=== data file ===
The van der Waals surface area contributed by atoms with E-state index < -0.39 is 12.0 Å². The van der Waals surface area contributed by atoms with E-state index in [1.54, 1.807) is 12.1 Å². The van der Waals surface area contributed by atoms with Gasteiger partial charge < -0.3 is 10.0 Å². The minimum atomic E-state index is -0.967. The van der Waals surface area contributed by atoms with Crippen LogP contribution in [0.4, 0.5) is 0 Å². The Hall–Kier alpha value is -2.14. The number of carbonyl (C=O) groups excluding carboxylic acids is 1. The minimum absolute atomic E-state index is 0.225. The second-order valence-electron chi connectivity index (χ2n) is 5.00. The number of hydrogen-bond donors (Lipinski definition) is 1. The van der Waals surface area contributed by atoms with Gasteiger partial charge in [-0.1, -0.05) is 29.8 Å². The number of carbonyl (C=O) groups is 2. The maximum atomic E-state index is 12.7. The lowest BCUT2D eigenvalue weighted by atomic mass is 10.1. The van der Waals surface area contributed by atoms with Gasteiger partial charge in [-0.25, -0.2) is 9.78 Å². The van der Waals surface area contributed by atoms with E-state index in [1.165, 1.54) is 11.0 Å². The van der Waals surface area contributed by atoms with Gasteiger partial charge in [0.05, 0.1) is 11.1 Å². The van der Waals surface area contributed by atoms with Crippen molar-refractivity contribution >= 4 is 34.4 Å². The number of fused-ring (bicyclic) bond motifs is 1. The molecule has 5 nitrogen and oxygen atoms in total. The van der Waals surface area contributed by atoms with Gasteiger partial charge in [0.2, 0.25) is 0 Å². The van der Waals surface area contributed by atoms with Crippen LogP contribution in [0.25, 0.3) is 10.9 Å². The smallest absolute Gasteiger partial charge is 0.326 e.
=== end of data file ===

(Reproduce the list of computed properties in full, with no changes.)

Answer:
The van der Waals surface area contributed by atoms with E-state index < -0.39 is 12.0 Å². The van der Waals surface area contributed by atoms with E-state index in [1.54, 1.807) is 12.1 Å². The van der Waals surface area contributed by atoms with Gasteiger partial charge < -0.3 is 10.0 Å². The minimum atomic E-state index is -0.967. The van der Waals surface area contributed by atoms with Crippen LogP contribution in [0.4, 0.5) is 0 Å². The Hall–Kier alpha value is -2.14. The number of carbonyl (C=O) groups excluding carboxylic acids is 1. The minimum absolute atomic E-state index is 0.225. The second-order valence-electron chi connectivity index (χ2n) is 5.00. The number of hydrogen-bond donors (Lipinski definition) is 1. The van der Waals surface area contributed by atoms with Gasteiger partial charge in [-0.1, -0.05) is 29.8 Å². The number of carbonyl (C=O) groups is 2. The maximum atomic E-state index is 12.7. The lowest BCUT2D eigenvalue weighted by atomic mass is 10.1. The van der Waals surface area contributed by atoms with Gasteiger partial charge in [-0.25, -0.2) is 9.78 Å². The van der Waals surface area contributed by atoms with E-state index in [1.165, 1.54) is 11.0 Å². The van der Waals surface area contributed by atoms with Gasteiger partial charge in [0.05, 0.1) is 11.1 Å². The van der Waals surface area contributed by atoms with Crippen molar-refractivity contribution >= 4 is 34.4 Å². The number of fused-ring (bicyclic) bond motifs is 1. The molecule has 5 nitrogen and oxygen atoms in total. The van der Waals surface area contributed by atoms with Gasteiger partial charge in [0.2, 0.25) is 0 Å². The van der Waals surface area contributed by atoms with Crippen LogP contribution in [0.25, 0.3) is 10.9 Å². The smallest absolute Gasteiger partial charge is 0.326 e.